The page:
So, how does this apply to you or your friends? Consider the following:
- Nearly one-third of American women (31 percent) report being physically or sexually abused by a husband or boyfriend at some point in their lives.
- Pregnancy often increases emotional stress for both parents. Abuse often begins or increases during pregnancy, putting both the mom and her baby at risk.
- Studies show that there is a strong overlap between child abuse and wife abuse.
- A child’s exposure to the father abusing the mother is the strongest risk factor for transmitting violent behavior from one generation to the next.
Those facts suggest that a mom in your neighborhood, playgroup, or workplace might be a victim of domestic violence. Or perhaps you, yourself have or are currently experiencing domestic violence.
Many women living in abusive relationships minimize the abuse and may even believe they deserve nothing better. As you build relationships with women in your sphere of influence, consider the following definitions:
- Physical abuse — includes slapping, hitting, kicking, choking, grabbing, pinching, shoving, punching, etc. or the use of a weapon; it also includes being forced to do something that you don’t want to do.
- Sexual abuse — includes any forced sexual contact of any kind, undermining a person’s sexuality, unprotected sex, and rape in marriage.
- Verbal/emotional abuse — includes name-calling, insults, put-downs, threats, belittling, silent treatment, criticism, or other interactions that make you feel worthless or frightened.
- Psychological abuse — includes intimidation, isolation from family and friends, harassing and/or attempts to control your behavior. Destroying possessions or treasured objects, hitting walls, breaking doors, abusing and/or killing pets are acts of psychological domestic violence.
- Legal abuse — includes dragging out legal/ custody proceedings, refusing to pay support or alimony, withholding assets, and fighting for custody solely to maintain control.
- Financial abuse — includes withholding money, having to account for every penny, refusing to pay bills/creditors, no money of your own, not allowed to work.
The effects of abuse are serious. Domestic violence sufferers may report symptoms of isolation, depression, low self-esteem, physical illness, withdrawal, anger or rage, confusion or chronic fear. Without intervention, domestic violence can escalate in severity and frequency and can lead to serious injury or death.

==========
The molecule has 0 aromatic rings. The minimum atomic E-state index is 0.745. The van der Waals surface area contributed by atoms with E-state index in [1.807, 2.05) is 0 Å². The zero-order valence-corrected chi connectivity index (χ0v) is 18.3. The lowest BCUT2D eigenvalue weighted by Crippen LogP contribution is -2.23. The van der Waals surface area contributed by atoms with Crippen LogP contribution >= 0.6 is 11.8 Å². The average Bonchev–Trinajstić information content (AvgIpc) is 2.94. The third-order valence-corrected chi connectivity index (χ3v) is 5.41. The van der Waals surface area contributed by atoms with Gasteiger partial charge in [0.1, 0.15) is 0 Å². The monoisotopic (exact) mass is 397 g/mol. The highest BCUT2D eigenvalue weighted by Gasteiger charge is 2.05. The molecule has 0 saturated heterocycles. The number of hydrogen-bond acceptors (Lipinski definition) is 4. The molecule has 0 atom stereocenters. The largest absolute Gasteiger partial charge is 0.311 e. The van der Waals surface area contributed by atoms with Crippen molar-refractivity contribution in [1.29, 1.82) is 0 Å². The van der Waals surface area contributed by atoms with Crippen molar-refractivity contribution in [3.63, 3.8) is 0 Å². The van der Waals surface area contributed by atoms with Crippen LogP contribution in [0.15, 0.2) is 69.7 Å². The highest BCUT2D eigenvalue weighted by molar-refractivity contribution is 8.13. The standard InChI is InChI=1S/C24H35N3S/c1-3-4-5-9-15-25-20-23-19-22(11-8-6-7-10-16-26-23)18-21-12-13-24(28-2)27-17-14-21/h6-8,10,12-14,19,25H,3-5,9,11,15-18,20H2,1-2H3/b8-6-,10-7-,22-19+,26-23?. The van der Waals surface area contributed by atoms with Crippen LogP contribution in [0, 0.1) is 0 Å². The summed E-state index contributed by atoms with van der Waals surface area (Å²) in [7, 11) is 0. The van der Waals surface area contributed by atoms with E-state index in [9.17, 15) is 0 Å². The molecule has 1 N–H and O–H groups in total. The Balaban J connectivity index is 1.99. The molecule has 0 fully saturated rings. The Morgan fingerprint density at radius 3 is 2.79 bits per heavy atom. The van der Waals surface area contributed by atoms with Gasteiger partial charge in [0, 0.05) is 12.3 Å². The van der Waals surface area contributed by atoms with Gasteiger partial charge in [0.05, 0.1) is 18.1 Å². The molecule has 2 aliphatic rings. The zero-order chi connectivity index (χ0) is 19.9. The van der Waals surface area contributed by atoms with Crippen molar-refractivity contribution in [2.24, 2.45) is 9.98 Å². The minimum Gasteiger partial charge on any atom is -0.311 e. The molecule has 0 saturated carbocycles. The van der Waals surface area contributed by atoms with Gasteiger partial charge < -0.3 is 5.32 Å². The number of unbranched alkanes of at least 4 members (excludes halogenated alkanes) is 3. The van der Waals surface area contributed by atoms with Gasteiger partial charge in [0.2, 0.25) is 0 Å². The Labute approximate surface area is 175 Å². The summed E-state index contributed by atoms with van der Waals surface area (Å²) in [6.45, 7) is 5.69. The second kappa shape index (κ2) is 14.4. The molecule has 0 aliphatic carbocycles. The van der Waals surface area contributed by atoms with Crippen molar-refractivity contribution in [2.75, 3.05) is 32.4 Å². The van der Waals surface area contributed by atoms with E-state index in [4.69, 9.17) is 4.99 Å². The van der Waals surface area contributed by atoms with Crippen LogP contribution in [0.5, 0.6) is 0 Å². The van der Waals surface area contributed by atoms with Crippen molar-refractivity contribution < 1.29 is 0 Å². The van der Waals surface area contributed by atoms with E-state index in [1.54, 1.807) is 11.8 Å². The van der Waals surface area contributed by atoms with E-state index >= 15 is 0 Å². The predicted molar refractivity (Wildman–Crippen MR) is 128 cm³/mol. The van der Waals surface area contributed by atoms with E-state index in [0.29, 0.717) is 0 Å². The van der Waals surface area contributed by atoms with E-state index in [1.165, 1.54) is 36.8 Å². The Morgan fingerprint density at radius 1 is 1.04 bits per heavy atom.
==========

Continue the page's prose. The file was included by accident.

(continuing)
As you interact with women who may be victims of domestic violence, or as you yourself seek help, the following list of “Do’s” and “Don’t’s” may be helpful.
- Believe her and encourage her to talk about the abuse, but don't pressure her to talk.
- Respect her need for confidentiality yet remind her that you are obligated to report abuse of children and will call for help if you believe she is in danger.
- Listen to her feelings and provide support without judgment.
- Let her know that she is not alone. Many women experience abuse.
- Reassure her that she is not to blame. No one has the right to act out in violence.
- Give her three clear messages:
- She can’t change her partner’s behavior.
- Apologies and promises will not end the violence.
- Violence is never justifiable.
- Her physical safety is the first priority. Help her make a safety plan for herself and her children.
- Give her the time and space she needs to make her own decisions.
- Abuse victims commonly make plans and fear carrying them out. If she is not ready to make major changes in her life, do not take away your support, but if you are concerned for her safety you might say:
- I am afraid for your safety.
- I am afraid for the safety of your children.
- It will only get worse. Violence increases in seriousness over time without some type of intervention.
- You deserve better than this. No one deserves to be treated this way.
- Provide her with information about local resources–the phone number of the local domestic violence hotline, support groups, counseling, shelter program, and legal advocacy services.
Those who experience abuse need support and encouragement, but some forms of advice can be harmful or dangerous.
- Tell her what to do, or when or if she should leave or not leave.
- Tell her to try a little harder and be a better wife.
- Rescue her by trying to make decisions for her.
- Offer to try to talk to her partner to straighten things out.
- Tell her she should stay because of the children.
Do’s and Don’t’s adapted from the Family Refuge Center, www.familyrefugecenter.com.
Remember, one in three women may be experiencing some type of domestic abuse. One of the greatest gifts they can receive from you is a referral to appropriate services, practical assistance, and emotional support.
Resources to combat domestic violence:
This article originally appeared in Connections magazine, January 2005, MOPS International, Inc.